ALEXANDRIA, Virginia - Former New York City Mayor Rudolph Giuliani described watching desperate people jump from the burning World Trade Center in emotional testimony today to a jury that will determine if September 11 conspirator Zacarias Moussaoui should die.
Jurors and spectators, including relatives of the victims, also watched video clips of two planes hitting the trade centre and then about five minutes of footage of people jumping from the burning, smoking buildings. Many spectators gasped and dabbed at tears while watching the video.
"I saw several people, I can't remember how many, jumping," Giuliani said. "There were two people right near each other. It appeared to me they were holding hands.
"Of the many memories, that's one that comes to me every day."
Shortly after, jurors were shown several views of the Twin Towers collapsing in Manhattan on September 11.
Moussaoui alternated between smiles and nods as he watched the video clips of the twin towers collapsing in Manhattan. After the jury and judge were gone for the morning break he sang out "Burn in the USA!" -- an apparent takeoff on the Bruce Springsteen song.
Last year, Moussaoui, an admitted al Qaeda member and the only person charged in the United States with the September 11 attacks, pleaded guilty to six counts of conspiracy. Three of the charges carry the death penalty.
On Monday, the jury found Moussaoui was eligible for the death penalty. The jurors agreed with the government argument that Moussaoui's lies when he was arrested three weeks before the attacks led to the deaths of nearly 3,000 people.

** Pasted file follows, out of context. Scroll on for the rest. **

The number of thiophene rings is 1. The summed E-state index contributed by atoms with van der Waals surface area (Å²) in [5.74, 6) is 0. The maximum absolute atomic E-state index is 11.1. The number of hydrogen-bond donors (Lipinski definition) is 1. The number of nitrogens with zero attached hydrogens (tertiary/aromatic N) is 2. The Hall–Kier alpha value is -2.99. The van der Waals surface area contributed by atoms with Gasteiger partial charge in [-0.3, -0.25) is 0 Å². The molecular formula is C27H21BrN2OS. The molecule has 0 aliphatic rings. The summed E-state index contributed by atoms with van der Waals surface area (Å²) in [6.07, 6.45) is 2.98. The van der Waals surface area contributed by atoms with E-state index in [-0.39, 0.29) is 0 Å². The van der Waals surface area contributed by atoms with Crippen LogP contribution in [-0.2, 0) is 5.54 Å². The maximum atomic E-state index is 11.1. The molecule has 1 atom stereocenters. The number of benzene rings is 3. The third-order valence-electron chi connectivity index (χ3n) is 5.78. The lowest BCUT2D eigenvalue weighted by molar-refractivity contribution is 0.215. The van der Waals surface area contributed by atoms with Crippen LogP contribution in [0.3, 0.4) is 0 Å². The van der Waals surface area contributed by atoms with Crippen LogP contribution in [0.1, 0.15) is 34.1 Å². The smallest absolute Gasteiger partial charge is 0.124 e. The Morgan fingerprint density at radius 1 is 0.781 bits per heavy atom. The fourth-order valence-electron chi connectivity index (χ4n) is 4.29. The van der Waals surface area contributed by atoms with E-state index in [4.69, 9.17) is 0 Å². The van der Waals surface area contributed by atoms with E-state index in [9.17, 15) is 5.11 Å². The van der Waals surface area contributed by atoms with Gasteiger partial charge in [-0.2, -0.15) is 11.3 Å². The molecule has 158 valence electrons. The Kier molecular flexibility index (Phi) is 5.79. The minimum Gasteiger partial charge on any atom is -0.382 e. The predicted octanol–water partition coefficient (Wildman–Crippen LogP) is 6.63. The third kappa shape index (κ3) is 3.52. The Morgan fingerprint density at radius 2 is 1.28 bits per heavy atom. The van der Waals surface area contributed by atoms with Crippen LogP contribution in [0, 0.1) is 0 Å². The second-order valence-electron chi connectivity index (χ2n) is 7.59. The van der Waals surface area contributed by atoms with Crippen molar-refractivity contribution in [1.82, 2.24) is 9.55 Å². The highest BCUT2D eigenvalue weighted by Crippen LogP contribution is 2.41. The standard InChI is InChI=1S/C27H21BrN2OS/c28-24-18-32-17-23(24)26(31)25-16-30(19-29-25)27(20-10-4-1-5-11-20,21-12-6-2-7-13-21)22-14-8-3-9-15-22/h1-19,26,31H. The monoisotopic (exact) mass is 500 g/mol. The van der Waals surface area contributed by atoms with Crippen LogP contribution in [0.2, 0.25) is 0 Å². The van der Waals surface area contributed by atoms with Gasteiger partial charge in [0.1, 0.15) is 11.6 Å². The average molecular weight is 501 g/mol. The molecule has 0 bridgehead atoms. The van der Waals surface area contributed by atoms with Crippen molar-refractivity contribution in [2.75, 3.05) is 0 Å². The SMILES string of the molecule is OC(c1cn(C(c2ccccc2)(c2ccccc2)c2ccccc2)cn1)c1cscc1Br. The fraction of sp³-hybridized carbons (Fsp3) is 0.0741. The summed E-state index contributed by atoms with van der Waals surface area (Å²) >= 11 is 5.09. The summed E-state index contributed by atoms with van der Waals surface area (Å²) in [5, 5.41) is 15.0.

In this final phase of the sentencing trial, jurors will decide if Moussaoui should be sentenced to death or life in prison.
Dozens of witnesses, including family members of people who died in the hijackings and people who were injured in the attacks, will testify in this phase about how they were affected by the hijackings.
Giuliani, who won high praise for his handling of the September 11 crisis, was the first major witness to do so. He described where he was that day, what he saw and what he felt.
"By the time the second plane hit, we knew for sure it was a terrorist attack," he said, sitting next to scale models of the World Trade Center.
"It was horrid," he said, describing the site of the Twin Towers after they collapsed. "The worst thing I've ever seen in my whole life ... parts of human bodies ... hands or legs."
Giuliani said it looked like a "nuclear cloud" was going through Manhattan after the towers collapsed.
Calling September 11, 2001, "the darkest day in American history," federal prosecutor Robert Spencer urged jurors to sentence Moussaoui to death for his part in the disaster.
"Now it's time for you to hear the voices," he said. "You cannot understand the magnitude of the horror that day, unless you hear it from the families."
But Gerald Zerkin, one of Moussaoui's court-appointed lawyers, urged jurors to keep an open mind and listen to evidence that the defendant had a mental illness that caused him to be involved in the conspiracy.
"The government's evidence will present an extraordinary challenge for you. You must somehow maintain equilibrium," he said. "You must nevertheless open yourselves to the possibility of a sentence other than death."